Opened in 1929, Mowbray Park was a farm training school for children aged six to 15, who lived in small cottages under the care of a cottage mother. Discipline was strictly enforced and the day began early. Jim recalls that the boys would assemble at 5.45am for exercises, before returning to their cottages to make their beds, eat breakfast and prepare for school.
The farm school was self-sufficient, with 200 chickens, 70 dairy cows and half a dozen Clydesdale draught horses for land clearing, ploughing and transporting milk. The children grew their own fruits and vegetables and also supplied them to the Dr Barnardo’s Girls’ Home in the Sydney suburb of Burwood, where girls were trained in domestic skills such as cooking and cleaning. The farm had no refrigeration, and during the summer months, ice was obtained from an ice works some five kilometres away. Jim remembers loading a horse and cart with blocks of ice about one metre in length, which would be diminished to half their size by the time they reached the farm several hours later. This problem was overcome once the school acquired a small Massey Ferguson tractor, reducing the trip to a third of its previous duration.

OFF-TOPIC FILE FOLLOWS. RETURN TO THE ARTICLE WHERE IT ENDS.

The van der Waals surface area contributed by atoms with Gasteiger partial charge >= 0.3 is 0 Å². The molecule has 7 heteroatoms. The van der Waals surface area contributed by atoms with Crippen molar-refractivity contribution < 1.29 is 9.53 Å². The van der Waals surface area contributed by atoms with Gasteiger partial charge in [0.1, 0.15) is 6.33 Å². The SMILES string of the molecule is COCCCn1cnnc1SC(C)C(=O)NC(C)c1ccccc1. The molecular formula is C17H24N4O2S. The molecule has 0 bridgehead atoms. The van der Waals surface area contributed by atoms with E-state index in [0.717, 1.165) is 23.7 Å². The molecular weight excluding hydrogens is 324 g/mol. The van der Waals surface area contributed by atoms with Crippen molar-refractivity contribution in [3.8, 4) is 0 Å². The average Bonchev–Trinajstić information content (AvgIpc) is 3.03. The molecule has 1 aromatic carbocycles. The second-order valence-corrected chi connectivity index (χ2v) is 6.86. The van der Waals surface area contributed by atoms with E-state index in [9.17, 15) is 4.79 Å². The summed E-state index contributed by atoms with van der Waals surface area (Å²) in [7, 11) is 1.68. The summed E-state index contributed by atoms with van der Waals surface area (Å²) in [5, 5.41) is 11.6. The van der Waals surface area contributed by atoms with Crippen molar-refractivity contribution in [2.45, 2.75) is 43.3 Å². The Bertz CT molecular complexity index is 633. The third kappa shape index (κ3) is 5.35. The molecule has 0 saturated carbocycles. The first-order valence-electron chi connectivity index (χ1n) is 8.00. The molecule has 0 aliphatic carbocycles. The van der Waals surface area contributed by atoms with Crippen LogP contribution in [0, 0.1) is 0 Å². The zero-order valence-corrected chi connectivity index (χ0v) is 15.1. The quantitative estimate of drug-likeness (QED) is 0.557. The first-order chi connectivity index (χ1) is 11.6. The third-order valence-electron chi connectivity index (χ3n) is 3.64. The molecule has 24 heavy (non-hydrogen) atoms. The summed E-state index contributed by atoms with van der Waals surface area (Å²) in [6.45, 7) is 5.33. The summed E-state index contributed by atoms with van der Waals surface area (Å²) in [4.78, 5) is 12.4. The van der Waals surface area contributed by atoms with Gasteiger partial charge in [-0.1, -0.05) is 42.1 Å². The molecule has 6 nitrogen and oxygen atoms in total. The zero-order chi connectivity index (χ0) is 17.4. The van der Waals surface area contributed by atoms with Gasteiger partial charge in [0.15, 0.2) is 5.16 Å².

When they turned 16, children would spend six months as farm trainees, before being sent to remote agricultural regions to become farm labourers. Jim and another student were permitted to remain at school until the age of 17 as they had shown an aptitude for learning and were encouraged to complete the Leaving Certificate. Jim left Mowbray Park in 1953 and spent two weeks on a sheep station in the Wagga Wagga district, where he assisted the grazier with crutching of the ewes (shearing wool from around the tail and between the hind legs) prior to lambing. This experience spurred his interest in grading and classifying wool and led to his first job as a wool classer at Grazcos in Alexandria, Sydney. In 1957 he became a roustabout (shearing shed hand) for a contractor near Nyngan in central western New South Wales, to learn wool classing in the sheds.